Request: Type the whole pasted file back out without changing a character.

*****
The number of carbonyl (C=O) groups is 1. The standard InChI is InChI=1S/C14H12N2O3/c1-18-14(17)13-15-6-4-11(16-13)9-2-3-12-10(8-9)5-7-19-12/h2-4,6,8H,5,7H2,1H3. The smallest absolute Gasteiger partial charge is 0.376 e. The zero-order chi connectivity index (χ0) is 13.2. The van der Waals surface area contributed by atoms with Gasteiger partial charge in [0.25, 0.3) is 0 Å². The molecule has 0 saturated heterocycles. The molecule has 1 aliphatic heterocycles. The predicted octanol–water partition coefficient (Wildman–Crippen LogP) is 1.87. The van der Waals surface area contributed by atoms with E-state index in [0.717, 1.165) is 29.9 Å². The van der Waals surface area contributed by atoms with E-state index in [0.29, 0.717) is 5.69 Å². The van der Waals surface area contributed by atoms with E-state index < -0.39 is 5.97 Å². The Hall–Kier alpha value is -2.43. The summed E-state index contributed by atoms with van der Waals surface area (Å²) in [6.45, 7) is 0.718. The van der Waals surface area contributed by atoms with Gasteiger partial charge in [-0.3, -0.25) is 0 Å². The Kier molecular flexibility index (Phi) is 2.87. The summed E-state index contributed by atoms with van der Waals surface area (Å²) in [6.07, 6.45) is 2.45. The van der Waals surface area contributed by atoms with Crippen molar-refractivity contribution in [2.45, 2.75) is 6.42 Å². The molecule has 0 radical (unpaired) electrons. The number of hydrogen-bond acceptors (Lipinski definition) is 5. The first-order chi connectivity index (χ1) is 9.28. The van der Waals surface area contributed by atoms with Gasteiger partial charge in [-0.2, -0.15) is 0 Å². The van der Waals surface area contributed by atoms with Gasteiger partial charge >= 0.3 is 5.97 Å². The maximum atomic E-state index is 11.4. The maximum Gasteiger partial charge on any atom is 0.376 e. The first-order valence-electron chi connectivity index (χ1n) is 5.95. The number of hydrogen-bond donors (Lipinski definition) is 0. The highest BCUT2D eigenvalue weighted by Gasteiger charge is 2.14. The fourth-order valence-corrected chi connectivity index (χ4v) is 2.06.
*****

The number of carbonyl (C=O) groups is 1. The standard InChI is InChI=1S/C14H12N2O3/c1-18-14(17)13-15-6-4-11(16-13)9-2-3-12-10(8-9)5-7-19-12/h2-4,6,8H,5,7H2,1H3. The smallest absolute Gasteiger partial charge is 0.376 e. The zero-order chi connectivity index (χ0) is 13.2. The van der Waals surface area contributed by atoms with Gasteiger partial charge in [0.25, 0.3) is 0 Å². The molecule has 0 saturated heterocycles. The molecule has 1 aliphatic heterocycles. The predicted octanol–water partition coefficient (Wildman–Crippen LogP) is 1.87. The van der Waals surface area contributed by atoms with E-state index in [0.717, 1.165) is 29.9 Å². The van der Waals surface area contributed by atoms with E-state index in [0.29, 0.717) is 5.69 Å². The van der Waals surface area contributed by atoms with E-state index < -0.39 is 5.97 Å². The Hall–Kier alpha value is -2.43. The summed E-state index contributed by atoms with van der Waals surface area (Å²) in [6.45, 7) is 0.718. The van der Waals surface area contributed by atoms with Gasteiger partial charge in [-0.3, -0.25) is 0 Å². The Kier molecular flexibility index (Phi) is 2.87. The summed E-state index contributed by atoms with van der Waals surface area (Å²) in [6.07, 6.45) is 2.45. The van der Waals surface area contributed by atoms with Crippen molar-refractivity contribution in [2.45, 2.75) is 6.42 Å². The molecule has 0 radical (unpaired) electrons. The number of hydrogen-bond acceptors (Lipinski definition) is 5. The first-order chi connectivity index (χ1) is 9.28. The van der Waals surface area contributed by atoms with Gasteiger partial charge in [-0.2, -0.15) is 0 Å². The van der Waals surface area contributed by atoms with Gasteiger partial charge >= 0.3 is 5.97 Å². The maximum atomic E-state index is 11.4. The maximum Gasteiger partial charge on any atom is 0.376 e. The first-order valence-electron chi connectivity index (χ1n) is 5.95. The number of hydrogen-bond donors (Lipinski definition) is 0. The highest BCUT2D eigenvalue weighted by Gasteiger charge is 2.14. The fourth-order valence-corrected chi connectivity index (χ4v) is 2.06.